Now that our late payment secrets have been revealed, let’s look at what it means to you. You should still avoid making late payments whenever possible. But we now know that one 30 or 60 day late payment isn’t the end of the world. Since 90 day late payments are the real credit score busters, you should avoid a 90 day late payment at all costs.
If you already have a 90 day late payment record on your credit history then your scores are already suffering. Be certain that the information is being accurately reported. If it isn’t then you have the right to dispute it with not only the credit reporting agencies but also with the lenders who reported it. Your goal is to have the item corrected or removed, especially if it is in error. Once removed or corrected your credit scores will immediately recover.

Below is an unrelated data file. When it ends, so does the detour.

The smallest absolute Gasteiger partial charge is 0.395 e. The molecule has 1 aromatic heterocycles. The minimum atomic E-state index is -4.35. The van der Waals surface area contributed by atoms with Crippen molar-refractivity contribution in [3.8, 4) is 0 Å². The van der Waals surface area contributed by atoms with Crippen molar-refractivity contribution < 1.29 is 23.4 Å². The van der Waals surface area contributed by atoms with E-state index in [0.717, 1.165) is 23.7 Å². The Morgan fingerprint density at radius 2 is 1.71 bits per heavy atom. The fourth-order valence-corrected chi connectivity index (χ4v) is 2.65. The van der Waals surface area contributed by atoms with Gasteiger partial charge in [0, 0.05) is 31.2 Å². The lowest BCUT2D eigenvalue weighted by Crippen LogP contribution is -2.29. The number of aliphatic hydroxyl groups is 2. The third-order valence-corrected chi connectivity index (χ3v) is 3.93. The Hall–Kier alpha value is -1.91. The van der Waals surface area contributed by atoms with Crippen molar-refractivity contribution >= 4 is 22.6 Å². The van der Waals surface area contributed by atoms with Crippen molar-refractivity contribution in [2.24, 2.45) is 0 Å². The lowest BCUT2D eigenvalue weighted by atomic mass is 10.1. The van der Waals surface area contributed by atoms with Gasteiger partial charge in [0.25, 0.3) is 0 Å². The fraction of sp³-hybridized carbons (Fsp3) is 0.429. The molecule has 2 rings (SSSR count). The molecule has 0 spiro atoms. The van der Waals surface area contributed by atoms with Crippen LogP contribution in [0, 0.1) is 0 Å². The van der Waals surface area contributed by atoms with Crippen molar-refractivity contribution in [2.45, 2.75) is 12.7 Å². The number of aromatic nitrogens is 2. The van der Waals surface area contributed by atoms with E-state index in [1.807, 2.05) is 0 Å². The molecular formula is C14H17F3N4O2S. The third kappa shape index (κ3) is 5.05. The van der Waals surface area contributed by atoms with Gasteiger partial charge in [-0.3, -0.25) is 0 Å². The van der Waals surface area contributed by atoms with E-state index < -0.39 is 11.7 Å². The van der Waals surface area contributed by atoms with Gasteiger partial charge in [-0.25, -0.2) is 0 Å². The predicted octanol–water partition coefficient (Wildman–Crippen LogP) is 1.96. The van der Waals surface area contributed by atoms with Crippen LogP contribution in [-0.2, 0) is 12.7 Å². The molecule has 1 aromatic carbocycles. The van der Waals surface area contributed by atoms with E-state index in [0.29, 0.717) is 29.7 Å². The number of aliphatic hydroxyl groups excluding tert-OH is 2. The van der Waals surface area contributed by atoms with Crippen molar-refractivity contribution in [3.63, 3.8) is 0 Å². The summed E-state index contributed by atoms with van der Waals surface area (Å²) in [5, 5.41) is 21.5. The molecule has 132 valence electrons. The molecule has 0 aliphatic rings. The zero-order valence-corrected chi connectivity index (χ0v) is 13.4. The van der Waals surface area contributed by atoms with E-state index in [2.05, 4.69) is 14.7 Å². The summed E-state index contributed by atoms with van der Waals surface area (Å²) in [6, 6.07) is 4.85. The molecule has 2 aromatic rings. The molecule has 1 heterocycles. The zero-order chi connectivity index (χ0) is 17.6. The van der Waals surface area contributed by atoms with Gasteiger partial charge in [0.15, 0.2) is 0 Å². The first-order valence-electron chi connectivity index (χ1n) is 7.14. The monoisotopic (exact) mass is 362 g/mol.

Credit scores are complicated. Fortunately, you don’t need to be a credit scoring genius to improve your own credit score. Using this late payment secret and other credit score information from Credit.com, you can manage your score like a credit industry expert.
Find Out Where You Stand
You can check your credit score each month using Credit.com’s free Credit Report Card. This completely free tool will break down your credit score into sections and give you a grade for each. You’ll see, for example, how your payment history, debt and other factors affect your score, and you’ll get recommendations for steps you may want to consider to address problems. In addition, you’ll also find credit offers from lenders who may be willing to offer you credit. Checking your own credit reports and scores does not affect your credit score in any way.